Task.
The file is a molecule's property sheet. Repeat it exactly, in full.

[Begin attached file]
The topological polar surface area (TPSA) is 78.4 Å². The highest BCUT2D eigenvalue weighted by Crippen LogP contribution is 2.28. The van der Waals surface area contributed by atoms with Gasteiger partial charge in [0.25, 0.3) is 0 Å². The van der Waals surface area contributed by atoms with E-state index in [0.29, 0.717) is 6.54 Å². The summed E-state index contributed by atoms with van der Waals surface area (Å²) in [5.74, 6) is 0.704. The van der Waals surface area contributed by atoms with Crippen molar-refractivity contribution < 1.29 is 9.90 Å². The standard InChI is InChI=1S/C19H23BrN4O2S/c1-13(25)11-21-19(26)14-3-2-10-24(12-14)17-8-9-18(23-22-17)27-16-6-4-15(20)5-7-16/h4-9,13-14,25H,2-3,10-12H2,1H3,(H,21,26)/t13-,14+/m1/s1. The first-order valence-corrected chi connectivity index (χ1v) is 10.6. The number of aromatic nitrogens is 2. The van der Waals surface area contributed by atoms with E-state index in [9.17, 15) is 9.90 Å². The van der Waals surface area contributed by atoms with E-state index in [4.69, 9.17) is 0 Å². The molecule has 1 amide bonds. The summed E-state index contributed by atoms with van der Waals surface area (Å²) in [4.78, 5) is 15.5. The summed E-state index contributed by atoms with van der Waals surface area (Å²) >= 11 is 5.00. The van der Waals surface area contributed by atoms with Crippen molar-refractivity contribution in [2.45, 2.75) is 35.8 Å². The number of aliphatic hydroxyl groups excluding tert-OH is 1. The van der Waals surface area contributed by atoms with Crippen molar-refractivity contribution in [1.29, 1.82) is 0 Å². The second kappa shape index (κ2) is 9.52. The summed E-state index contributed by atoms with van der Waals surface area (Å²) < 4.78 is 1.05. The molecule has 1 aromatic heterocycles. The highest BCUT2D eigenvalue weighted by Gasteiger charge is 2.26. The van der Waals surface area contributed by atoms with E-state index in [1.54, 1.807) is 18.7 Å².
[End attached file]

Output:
The topological polar surface area (TPSA) is 78.4 Å². The highest BCUT2D eigenvalue weighted by Crippen LogP contribution is 2.28. The van der Waals surface area contributed by atoms with Gasteiger partial charge in [0.25, 0.3) is 0 Å². The van der Waals surface area contributed by atoms with E-state index in [0.29, 0.717) is 6.54 Å². The summed E-state index contributed by atoms with van der Waals surface area (Å²) in [5.74, 6) is 0.704. The van der Waals surface area contributed by atoms with Crippen molar-refractivity contribution < 1.29 is 9.90 Å². The standard InChI is InChI=1S/C19H23BrN4O2S/c1-13(25)11-21-19(26)14-3-2-10-24(12-14)17-8-9-18(23-22-17)27-16-6-4-15(20)5-7-16/h4-9,13-14,25H,2-3,10-12H2,1H3,(H,21,26)/t13-,14+/m1/s1. The first-order valence-corrected chi connectivity index (χ1v) is 10.6. The number of aromatic nitrogens is 2. The van der Waals surface area contributed by atoms with E-state index in [9.17, 15) is 9.90 Å². The van der Waals surface area contributed by atoms with E-state index in [4.69, 9.17) is 0 Å². The molecule has 1 amide bonds. The summed E-state index contributed by atoms with van der Waals surface area (Å²) in [4.78, 5) is 15.5. The summed E-state index contributed by atoms with van der Waals surface area (Å²) >= 11 is 5.00. The van der Waals surface area contributed by atoms with Crippen molar-refractivity contribution in [2.45, 2.75) is 35.8 Å². The number of aliphatic hydroxyl groups excluding tert-OH is 1. The van der Waals surface area contributed by atoms with Crippen molar-refractivity contribution in [1.29, 1.82) is 0 Å². The second kappa shape index (κ2) is 9.52. The summed E-state index contributed by atoms with van der Waals surface area (Å²) < 4.78 is 1.05. The molecule has 1 aromatic heterocycles. The highest BCUT2D eigenvalue weighted by Gasteiger charge is 2.26. The van der Waals surface area contributed by atoms with E-state index in [1.54, 1.807) is 18.7 Å².